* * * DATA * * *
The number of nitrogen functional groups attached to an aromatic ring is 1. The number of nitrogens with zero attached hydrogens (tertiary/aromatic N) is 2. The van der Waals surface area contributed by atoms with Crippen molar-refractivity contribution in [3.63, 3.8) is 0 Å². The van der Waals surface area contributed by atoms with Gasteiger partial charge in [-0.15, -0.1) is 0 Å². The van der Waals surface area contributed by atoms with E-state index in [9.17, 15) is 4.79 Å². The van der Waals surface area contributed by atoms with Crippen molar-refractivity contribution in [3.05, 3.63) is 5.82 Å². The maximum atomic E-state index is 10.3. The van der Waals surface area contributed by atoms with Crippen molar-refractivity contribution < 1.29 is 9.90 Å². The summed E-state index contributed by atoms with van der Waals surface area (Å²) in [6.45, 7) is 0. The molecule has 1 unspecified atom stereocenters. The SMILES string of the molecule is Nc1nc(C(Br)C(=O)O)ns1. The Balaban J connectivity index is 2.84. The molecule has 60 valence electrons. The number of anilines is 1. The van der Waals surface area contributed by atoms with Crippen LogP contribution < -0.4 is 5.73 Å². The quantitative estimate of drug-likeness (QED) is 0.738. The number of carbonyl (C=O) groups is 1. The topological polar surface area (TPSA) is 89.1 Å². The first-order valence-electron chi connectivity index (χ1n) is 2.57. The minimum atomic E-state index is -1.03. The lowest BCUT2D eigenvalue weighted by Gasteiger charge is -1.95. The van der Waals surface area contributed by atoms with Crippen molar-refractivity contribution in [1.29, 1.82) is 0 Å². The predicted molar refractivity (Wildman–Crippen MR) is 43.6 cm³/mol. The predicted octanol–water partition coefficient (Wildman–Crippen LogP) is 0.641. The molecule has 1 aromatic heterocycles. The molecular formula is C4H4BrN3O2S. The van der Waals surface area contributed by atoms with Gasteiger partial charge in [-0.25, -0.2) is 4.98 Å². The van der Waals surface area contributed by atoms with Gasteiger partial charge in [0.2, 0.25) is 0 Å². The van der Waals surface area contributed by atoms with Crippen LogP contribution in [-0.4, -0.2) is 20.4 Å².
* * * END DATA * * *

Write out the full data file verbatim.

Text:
The number of nitrogen functional groups attached to an aromatic ring is 1. The number of nitrogens with zero attached hydrogens (tertiary/aromatic N) is 2. The van der Waals surface area contributed by atoms with Crippen molar-refractivity contribution in [3.63, 3.8) is 0 Å². The van der Waals surface area contributed by atoms with Gasteiger partial charge in [-0.15, -0.1) is 0 Å². The van der Waals surface area contributed by atoms with E-state index in [9.17, 15) is 4.79 Å². The van der Waals surface area contributed by atoms with Crippen molar-refractivity contribution in [3.05, 3.63) is 5.82 Å². The maximum atomic E-state index is 10.3. The van der Waals surface area contributed by atoms with Crippen molar-refractivity contribution < 1.29 is 9.90 Å². The summed E-state index contributed by atoms with van der Waals surface area (Å²) in [6.45, 7) is 0. The molecule has 1 unspecified atom stereocenters. The SMILES string of the molecule is Nc1nc(C(Br)C(=O)O)ns1. The Balaban J connectivity index is 2.84. The molecule has 60 valence electrons. The number of anilines is 1. The van der Waals surface area contributed by atoms with Crippen LogP contribution < -0.4 is 5.73 Å². The quantitative estimate of drug-likeness (QED) is 0.738. The number of carbonyl (C=O) groups is 1. The topological polar surface area (TPSA) is 89.1 Å². The first-order valence-electron chi connectivity index (χ1n) is 2.57. The minimum atomic E-state index is -1.03. The lowest BCUT2D eigenvalue weighted by Gasteiger charge is -1.95. The van der Waals surface area contributed by atoms with Crippen molar-refractivity contribution in [1.29, 1.82) is 0 Å². The predicted molar refractivity (Wildman–Crippen MR) is 43.6 cm³/mol. The predicted octanol–water partition coefficient (Wildman–Crippen LogP) is 0.641. The molecule has 1 aromatic heterocycles. The molecular formula is C4H4BrN3O2S. The van der Waals surface area contributed by atoms with Gasteiger partial charge in [-0.25, -0.2) is 4.98 Å². The van der Waals surface area contributed by atoms with Gasteiger partial charge in [0.2, 0.25) is 0 Å². The van der Waals surface area contributed by atoms with Crippen LogP contribution in [-0.4, -0.2) is 20.4 Å².